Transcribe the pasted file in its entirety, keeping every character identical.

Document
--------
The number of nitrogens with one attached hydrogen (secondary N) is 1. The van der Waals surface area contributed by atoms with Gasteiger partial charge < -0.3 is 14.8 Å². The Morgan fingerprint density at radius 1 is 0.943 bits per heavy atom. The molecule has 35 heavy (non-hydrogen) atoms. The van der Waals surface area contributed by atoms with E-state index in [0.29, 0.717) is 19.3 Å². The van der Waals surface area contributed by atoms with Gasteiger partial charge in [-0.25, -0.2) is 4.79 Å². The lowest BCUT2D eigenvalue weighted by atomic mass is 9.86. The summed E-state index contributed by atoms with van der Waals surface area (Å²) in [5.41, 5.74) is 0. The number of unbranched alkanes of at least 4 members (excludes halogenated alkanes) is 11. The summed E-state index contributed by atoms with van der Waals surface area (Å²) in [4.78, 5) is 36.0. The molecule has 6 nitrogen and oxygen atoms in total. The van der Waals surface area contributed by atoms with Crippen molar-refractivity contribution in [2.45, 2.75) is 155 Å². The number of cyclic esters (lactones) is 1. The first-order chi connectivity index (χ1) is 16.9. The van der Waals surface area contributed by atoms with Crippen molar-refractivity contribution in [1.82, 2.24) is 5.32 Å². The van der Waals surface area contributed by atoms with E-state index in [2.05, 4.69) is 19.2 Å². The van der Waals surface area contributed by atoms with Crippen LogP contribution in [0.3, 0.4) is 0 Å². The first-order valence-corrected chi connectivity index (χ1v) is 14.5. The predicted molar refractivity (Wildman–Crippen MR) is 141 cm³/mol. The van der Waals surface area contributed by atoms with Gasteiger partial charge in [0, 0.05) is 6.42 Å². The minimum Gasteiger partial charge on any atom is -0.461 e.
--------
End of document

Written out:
The number of nitrogens with one attached hydrogen (secondary N) is 1. The van der Waals surface area contributed by atoms with Gasteiger partial charge < -0.3 is 14.8 Å². The Morgan fingerprint density at radius 1 is 0.943 bits per heavy atom. The molecule has 35 heavy (non-hydrogen) atoms. The van der Waals surface area contributed by atoms with E-state index in [0.29, 0.717) is 19.3 Å². The van der Waals surface area contributed by atoms with Gasteiger partial charge in [-0.25, -0.2) is 4.79 Å². The lowest BCUT2D eigenvalue weighted by atomic mass is 9.86. The summed E-state index contributed by atoms with van der Waals surface area (Å²) in [5.41, 5.74) is 0. The number of unbranched alkanes of at least 4 members (excludes halogenated alkanes) is 11. The summed E-state index contributed by atoms with van der Waals surface area (Å²) in [4.78, 5) is 36.0. The molecule has 6 nitrogen and oxygen atoms in total. The van der Waals surface area contributed by atoms with Crippen molar-refractivity contribution in [2.45, 2.75) is 155 Å². The number of cyclic esters (lactones) is 1. The first-order chi connectivity index (χ1) is 16.9. The van der Waals surface area contributed by atoms with Crippen molar-refractivity contribution in [1.82, 2.24) is 5.32 Å². The van der Waals surface area contributed by atoms with E-state index in [2.05, 4.69) is 19.2 Å². The van der Waals surface area contributed by atoms with Crippen LogP contribution in [0.3, 0.4) is 0 Å². The first-order valence-corrected chi connectivity index (χ1v) is 14.5. The predicted molar refractivity (Wildman–Crippen MR) is 141 cm³/mol. The van der Waals surface area contributed by atoms with Gasteiger partial charge in [0, 0.05) is 6.42 Å². The minimum Gasteiger partial charge on any atom is -0.461 e.